Could heartburn medication reduce gum disease? – Medical News Today
Periodontal disease occurs due to infections and inflammation of the gums and bones that surround and support the teeth. The disease occurs in stages.
Gingivitis is an early-stage disease where the gums are likely to become red and swollen and may show signs of bleeding.
In periodontitis, gums may pull away from the teeth, bone loss can occur, and teeth may loosen or fall out.
Periodontal disease occurs mainly in adults and, along with tooth decay, is one of the biggest roadblocks to dental health.
According to the Centers for Disease Control and Prevention (CDC), percentages of people affected by periodontitis vary between age groups. An estimated
Medical News Today spoke with Dr. Ian Needleman, professor of periodontology and evidence-informed healthcare at UCL Eastman Dental Institute in London. He said:
“In most populations, some level of periodontitis affects nearly 50% of people, with around 10% having severe disease globally, risking loss of many teeth with detrimental effects on life quality.”
Bacteria in the mouth can cause infections in tissues around the teeth, causing the gums to pull away from the teeth. A substance called plaque forms when bacteria remain on the teeth long enough.
Dental plaque eventually hardens to tartar and makes teeth harder to clean. At this stage, a dental health professional must remove the tartar to stop the disease from progressing.
There are many things a person can do
To treat gum disease, dental professionals often prescribe
It is also possible to apply oils and gels topically — on the gum’s surface — to treat and soothe the discomfort relating to this gum condition.
Severe forms of periodontal disease may require more extensive treatment, such as ultrasonic tooth scaling and deep cleaning the tooth-root surface below the gum line.
Recently, researchers at the Department of Periodontics and Endodontics at New York State University at Buffalo performed a retroactive study. Their findings appear in the journal
The scientists obtained the records of 1,093 patients from a faculty practice that treated individuals with the condition.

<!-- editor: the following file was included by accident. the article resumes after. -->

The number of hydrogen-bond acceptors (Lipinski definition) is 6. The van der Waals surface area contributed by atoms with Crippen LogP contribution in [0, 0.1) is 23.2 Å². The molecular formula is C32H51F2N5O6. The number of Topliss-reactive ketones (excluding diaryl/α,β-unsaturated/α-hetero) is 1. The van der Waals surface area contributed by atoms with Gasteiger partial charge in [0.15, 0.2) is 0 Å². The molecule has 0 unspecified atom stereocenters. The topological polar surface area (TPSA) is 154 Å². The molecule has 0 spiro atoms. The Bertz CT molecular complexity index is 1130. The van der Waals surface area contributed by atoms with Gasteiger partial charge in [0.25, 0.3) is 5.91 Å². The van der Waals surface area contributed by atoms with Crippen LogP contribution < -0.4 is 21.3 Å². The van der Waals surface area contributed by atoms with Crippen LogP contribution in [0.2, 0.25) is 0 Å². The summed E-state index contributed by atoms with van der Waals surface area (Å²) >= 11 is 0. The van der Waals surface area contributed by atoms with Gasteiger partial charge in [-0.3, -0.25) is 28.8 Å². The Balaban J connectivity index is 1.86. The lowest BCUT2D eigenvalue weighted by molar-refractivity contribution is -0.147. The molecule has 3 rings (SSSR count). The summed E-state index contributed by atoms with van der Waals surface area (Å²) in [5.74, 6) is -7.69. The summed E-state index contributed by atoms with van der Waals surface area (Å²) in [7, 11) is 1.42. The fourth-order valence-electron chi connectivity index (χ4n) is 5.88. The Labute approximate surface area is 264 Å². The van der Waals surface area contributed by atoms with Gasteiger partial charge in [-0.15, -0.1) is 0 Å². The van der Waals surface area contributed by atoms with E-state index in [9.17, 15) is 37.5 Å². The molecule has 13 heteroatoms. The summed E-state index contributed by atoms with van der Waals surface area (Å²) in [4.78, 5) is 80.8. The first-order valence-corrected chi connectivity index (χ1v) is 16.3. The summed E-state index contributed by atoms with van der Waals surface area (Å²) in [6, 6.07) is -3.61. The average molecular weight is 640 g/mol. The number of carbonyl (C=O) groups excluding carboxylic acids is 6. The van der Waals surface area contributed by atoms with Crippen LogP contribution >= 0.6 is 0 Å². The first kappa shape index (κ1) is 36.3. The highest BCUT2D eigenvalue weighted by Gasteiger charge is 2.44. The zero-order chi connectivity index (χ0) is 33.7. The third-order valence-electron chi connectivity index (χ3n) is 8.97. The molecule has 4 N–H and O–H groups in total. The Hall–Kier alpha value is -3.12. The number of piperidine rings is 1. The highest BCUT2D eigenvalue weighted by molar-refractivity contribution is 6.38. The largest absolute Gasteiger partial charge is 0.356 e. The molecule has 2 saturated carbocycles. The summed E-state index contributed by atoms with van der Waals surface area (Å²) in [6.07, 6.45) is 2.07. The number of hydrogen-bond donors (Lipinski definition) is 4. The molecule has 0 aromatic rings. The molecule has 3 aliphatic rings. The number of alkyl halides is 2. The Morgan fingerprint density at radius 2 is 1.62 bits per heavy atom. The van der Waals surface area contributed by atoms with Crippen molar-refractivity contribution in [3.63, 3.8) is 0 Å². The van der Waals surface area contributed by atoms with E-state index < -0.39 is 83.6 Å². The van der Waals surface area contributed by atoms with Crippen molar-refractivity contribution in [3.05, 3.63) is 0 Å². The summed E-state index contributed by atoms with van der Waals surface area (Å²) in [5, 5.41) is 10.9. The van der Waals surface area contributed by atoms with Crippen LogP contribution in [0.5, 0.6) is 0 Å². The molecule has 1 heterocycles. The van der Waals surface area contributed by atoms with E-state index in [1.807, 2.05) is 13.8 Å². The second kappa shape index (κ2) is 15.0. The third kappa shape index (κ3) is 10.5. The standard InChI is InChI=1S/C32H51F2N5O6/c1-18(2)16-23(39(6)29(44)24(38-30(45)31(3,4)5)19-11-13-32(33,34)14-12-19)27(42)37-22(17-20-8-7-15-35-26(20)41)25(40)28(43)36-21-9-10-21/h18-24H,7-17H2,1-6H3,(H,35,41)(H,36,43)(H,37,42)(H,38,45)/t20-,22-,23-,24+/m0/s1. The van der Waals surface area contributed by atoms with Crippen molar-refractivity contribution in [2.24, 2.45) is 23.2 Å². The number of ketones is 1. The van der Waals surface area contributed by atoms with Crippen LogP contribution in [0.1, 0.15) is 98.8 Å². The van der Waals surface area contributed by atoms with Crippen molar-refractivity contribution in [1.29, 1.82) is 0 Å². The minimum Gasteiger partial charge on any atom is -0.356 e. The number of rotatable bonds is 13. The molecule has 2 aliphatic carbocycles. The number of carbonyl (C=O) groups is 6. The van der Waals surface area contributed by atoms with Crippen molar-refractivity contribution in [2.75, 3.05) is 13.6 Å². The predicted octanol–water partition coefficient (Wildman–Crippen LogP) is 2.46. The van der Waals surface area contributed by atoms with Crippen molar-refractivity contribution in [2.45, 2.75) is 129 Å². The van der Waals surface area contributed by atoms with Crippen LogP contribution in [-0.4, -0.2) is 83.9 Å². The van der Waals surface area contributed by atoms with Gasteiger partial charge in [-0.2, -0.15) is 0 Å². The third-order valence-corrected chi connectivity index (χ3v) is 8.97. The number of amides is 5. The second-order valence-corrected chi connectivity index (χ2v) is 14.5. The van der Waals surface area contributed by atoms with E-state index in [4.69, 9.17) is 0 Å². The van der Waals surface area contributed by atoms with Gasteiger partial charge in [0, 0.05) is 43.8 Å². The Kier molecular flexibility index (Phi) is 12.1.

They measured the proportion of “elevated probing depths” in gums — the depth of the gaps between gums and teeth — to compare the severity of gum disease between participants in the study.
Their analysis revealed that people who used the stomach acid-reducing drugs — proton pump inhibitors (PPI) — had a lower proportion of elevated probing depths than non-PPI users. A decrease in probing depth signifies less severe disease.
Specifically, 24% of teeth from people who did not use PPIs had probing depths of 6 mm or more compared with 14% of teeth in those who did use PPIs.
Similarly, 27% of teeth from individuals using PPIs had probing depths of 5 mm or more, compared with 40% of teeth in people who did not use PPIs.
The study showed that some side effects of PPIs, including those affecting bone metabolism and microorganism diversity within the gastrointestinal tract, might be responsible for a reduction in bone loss and a decreased severity of gum disease.
The authors hope that, if their findings are confirmed, health experts could use PPIs in combination with other techniques to improve gum disease treatments. Speaking with MNT, Lisa M. Yerke, lead investigator of the study, said:
“If this relationship can be demonstrated in additional populations, then the mechanism can be further investigated using prospective studies. That information might lead to potential treatment modalities for periodontitis in the future.”
According to Dr. Needleman, “These are early, hypothesis-generating findings. […] The nature of the study (retrospective) and the data (clear differences between the groups other than taking PPIs that likely confound the findings) generate hypotheses for future research rather than having clinical implications now.”
MNT asked Prof. Needleman about potential next steps. He explained that we need “a larger cross-sectional study with more detailed collection of demographics that allows for more statistical modeling of confounders, especially health comorbidities and health behaviors, and adverse effects of PPIs.”
“If this provides interesting data on PPIs and on safety,” he continued, “an identical placebo-controlled randomized controlled trial [is needed] as part of an intervention to treat periodontitis.”
The authors are developing additional studies to investigate whether the findings in this report are relevant to other populations of people with gum disease as well as the extent to which the PPIs are directly responsible for the reductions in severity.
“If safe and effective,” concludes Dr. Needleman, “PPIs could be considered as adjuncts to periodontitis treatment.”